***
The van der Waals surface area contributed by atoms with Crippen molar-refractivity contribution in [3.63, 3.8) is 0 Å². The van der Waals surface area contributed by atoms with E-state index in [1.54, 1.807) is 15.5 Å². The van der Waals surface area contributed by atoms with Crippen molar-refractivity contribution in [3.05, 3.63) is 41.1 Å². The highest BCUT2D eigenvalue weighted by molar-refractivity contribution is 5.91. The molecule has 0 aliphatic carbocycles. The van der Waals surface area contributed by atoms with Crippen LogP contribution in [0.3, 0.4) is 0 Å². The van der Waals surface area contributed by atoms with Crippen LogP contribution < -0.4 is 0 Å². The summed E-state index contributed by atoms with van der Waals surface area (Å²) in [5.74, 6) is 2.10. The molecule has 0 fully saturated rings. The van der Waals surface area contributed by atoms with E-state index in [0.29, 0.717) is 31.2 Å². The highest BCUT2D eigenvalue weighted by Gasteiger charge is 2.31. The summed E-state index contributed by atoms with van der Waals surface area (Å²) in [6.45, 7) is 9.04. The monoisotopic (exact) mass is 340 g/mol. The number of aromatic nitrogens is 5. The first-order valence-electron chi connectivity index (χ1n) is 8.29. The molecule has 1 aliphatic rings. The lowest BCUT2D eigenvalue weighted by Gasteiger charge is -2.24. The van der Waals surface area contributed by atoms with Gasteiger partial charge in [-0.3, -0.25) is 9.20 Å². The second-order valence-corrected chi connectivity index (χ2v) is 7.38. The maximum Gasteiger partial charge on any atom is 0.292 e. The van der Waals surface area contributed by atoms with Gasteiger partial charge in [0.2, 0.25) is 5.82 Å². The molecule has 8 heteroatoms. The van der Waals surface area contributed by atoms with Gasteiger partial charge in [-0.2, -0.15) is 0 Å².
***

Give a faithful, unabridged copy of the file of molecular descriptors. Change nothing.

The van der Waals surface area contributed by atoms with Crippen molar-refractivity contribution in [3.63, 3.8) is 0 Å². The van der Waals surface area contributed by atoms with E-state index in [1.54, 1.807) is 15.5 Å². The van der Waals surface area contributed by atoms with Crippen molar-refractivity contribution in [3.05, 3.63) is 41.1 Å². The highest BCUT2D eigenvalue weighted by molar-refractivity contribution is 5.91. The molecule has 0 aliphatic carbocycles. The van der Waals surface area contributed by atoms with Crippen LogP contribution in [0.3, 0.4) is 0 Å². The van der Waals surface area contributed by atoms with Crippen LogP contribution < -0.4 is 0 Å². The summed E-state index contributed by atoms with van der Waals surface area (Å²) in [5.74, 6) is 2.10. The molecule has 0 fully saturated rings. The van der Waals surface area contributed by atoms with E-state index in [0.29, 0.717) is 31.2 Å². The highest BCUT2D eigenvalue weighted by Gasteiger charge is 2.31. The summed E-state index contributed by atoms with van der Waals surface area (Å²) in [6.45, 7) is 9.04. The monoisotopic (exact) mass is 340 g/mol. The number of aromatic nitrogens is 5. The first-order valence-electron chi connectivity index (χ1n) is 8.29. The molecule has 1 aliphatic rings. The lowest BCUT2D eigenvalue weighted by Gasteiger charge is -2.24. The van der Waals surface area contributed by atoms with Gasteiger partial charge in [-0.3, -0.25) is 9.20 Å². The second-order valence-corrected chi connectivity index (χ2v) is 7.38. The maximum Gasteiger partial charge on any atom is 0.292 e. The van der Waals surface area contributed by atoms with Gasteiger partial charge in [0.2, 0.25) is 5.82 Å². The molecule has 8 heteroatoms. The van der Waals surface area contributed by atoms with Gasteiger partial charge in [-0.2, -0.15) is 0 Å².